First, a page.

The Truth About Michael Jordan’s Baseball Career
During episode 7 of the Netflix X ESPN documentary “The Last Dance,” there was a focus on the 1994 season, and more precisely, Michael Jordan‘s brief venture into baseball. The documentary portrayed Michael as a “pretty good” player who might have been able to make the majors if he had given it more time. But was that the truth, or was it just a white lie?
Larry Thomas, a coach for Michael’s AA team the Birmingham Barons, recounted in an interview on a radio show in Mobile, Alabama that Michael was not respected in the minors and that players would “hit the ball to him [and] go to second because they knew his throws were inaccurate.” He also said the Jordan saw baseball as more of an outlet, a way for him to get away from basketball, and all of the pressures that came with it.
If Jordan had taken a few years to pursue baseball, being such a great athlete, he probably would have been pretty good at it. However, he was thrown into AA immediately, and it is not really fair to expect anyone to be able to perform at that level considering they haven’t played for over ten years.
Jordan’s batting average was just barely over .200 which is well below average for baseball, and he made 11 errors, a high number for an outfielder. He also struck out a lot for being a contact hitter. With those numbers, if his name wasn’t Michael Jordan, he probably would have been sent down to single-A, if not released. Barons coach Thomas did, however, believe that if he had stuck with baseball, he probably would have made the majors, but not for his play. The White Sox would have gotten a ton of publicity and revenue for having Michael Jordan on their team.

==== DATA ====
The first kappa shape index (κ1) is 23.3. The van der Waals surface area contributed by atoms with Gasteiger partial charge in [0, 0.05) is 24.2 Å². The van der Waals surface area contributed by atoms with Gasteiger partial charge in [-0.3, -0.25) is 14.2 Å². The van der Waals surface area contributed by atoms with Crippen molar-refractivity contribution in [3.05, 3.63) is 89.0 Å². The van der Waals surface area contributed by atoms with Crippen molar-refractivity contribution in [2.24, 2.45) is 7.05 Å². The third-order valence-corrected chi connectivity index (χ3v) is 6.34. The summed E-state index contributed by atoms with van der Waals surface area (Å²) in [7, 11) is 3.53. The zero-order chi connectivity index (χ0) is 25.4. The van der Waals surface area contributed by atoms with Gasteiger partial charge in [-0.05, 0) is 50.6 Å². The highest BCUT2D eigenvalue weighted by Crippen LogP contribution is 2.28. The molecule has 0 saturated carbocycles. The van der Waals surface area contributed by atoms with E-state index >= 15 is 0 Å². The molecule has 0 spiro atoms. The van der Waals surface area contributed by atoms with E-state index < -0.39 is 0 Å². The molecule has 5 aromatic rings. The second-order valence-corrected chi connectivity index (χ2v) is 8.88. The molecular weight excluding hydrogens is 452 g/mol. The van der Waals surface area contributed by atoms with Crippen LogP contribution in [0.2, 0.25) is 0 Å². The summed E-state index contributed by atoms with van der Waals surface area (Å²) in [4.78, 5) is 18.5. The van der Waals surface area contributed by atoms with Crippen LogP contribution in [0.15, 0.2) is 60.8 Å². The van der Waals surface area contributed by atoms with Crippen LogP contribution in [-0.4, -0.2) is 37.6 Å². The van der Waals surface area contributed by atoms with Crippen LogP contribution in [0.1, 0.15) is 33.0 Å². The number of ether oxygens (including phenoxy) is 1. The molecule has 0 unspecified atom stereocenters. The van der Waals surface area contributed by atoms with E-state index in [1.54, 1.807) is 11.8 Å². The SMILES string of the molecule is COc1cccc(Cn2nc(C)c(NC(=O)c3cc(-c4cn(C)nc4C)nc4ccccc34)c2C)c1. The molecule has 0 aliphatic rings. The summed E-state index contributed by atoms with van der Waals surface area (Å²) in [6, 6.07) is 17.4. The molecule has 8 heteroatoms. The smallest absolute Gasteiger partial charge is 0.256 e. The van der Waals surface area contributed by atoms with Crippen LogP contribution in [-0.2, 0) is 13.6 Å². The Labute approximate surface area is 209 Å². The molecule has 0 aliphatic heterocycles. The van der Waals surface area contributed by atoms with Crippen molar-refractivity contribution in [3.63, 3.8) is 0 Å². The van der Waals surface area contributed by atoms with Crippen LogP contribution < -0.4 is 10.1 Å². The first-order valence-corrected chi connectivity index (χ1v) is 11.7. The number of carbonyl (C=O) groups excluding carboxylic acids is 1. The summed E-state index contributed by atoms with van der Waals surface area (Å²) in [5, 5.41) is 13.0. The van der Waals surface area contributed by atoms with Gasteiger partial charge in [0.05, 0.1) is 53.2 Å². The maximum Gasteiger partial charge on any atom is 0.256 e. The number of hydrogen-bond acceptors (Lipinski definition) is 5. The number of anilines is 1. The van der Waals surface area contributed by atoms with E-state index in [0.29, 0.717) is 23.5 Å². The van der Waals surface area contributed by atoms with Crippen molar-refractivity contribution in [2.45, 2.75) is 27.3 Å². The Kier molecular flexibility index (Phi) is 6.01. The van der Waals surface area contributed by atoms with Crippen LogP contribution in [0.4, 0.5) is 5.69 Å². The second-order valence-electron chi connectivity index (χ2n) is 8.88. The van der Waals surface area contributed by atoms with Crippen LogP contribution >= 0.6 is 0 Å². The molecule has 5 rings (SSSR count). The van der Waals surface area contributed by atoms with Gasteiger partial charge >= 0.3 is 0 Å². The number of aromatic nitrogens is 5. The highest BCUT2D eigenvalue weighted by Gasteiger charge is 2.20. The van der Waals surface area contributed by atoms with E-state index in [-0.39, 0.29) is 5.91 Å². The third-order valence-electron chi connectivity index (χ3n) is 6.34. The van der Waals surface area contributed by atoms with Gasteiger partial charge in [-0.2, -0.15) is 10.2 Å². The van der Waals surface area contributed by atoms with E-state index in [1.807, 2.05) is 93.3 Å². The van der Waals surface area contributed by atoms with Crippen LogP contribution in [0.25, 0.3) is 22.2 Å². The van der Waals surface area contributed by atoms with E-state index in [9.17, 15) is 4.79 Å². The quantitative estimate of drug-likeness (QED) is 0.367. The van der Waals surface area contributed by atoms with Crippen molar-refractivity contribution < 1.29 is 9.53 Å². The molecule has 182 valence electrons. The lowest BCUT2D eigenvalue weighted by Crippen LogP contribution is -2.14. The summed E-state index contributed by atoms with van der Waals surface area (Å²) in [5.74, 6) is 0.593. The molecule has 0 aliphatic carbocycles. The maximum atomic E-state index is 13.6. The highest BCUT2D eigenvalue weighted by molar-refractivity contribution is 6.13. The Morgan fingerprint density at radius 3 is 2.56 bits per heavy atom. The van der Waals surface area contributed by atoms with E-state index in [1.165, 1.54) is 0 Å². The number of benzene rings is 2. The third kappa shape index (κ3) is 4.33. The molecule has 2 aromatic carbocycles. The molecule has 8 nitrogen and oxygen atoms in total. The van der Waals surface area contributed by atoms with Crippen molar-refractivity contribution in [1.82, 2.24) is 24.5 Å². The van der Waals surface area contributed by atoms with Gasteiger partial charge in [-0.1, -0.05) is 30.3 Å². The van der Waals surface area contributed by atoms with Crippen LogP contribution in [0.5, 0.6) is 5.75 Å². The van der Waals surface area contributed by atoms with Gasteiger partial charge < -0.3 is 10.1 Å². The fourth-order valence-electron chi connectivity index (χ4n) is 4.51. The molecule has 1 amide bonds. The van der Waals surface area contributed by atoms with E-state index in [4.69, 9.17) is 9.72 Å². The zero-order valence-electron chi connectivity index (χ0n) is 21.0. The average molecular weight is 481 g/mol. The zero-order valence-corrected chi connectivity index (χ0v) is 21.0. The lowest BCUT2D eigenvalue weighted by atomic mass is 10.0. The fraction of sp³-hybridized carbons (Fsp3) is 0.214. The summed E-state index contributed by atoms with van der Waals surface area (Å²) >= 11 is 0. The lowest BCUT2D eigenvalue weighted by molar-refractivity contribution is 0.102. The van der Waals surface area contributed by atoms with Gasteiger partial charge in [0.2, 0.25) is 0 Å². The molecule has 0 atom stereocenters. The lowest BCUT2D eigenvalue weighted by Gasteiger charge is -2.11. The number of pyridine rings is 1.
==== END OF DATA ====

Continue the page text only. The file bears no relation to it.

In addition to not having played the game in 15 years, Jordan’s body did not help. While you may have heard of baseball-football crossover stars, like Bo Jackson and Kyler Murray, baseball-basketball stars are less common, mainly because of the difference in body-types the sports attract. While for baseball and football, girth and strength is more important, basketball requires more length. Being 6-6, Jordan was put at a huge disadvantage. Watching the documentary, Jordan just looked out of place.
All in all, Jordan was disadvantaged for baseball in many ways, however, he still was not very good at it.
Avi Paulson is a student at the College Preparatory School. He lives in the Bay Area, and is an avid viewer of baseball. He plays various sports, and is a writer for At the Buzzer.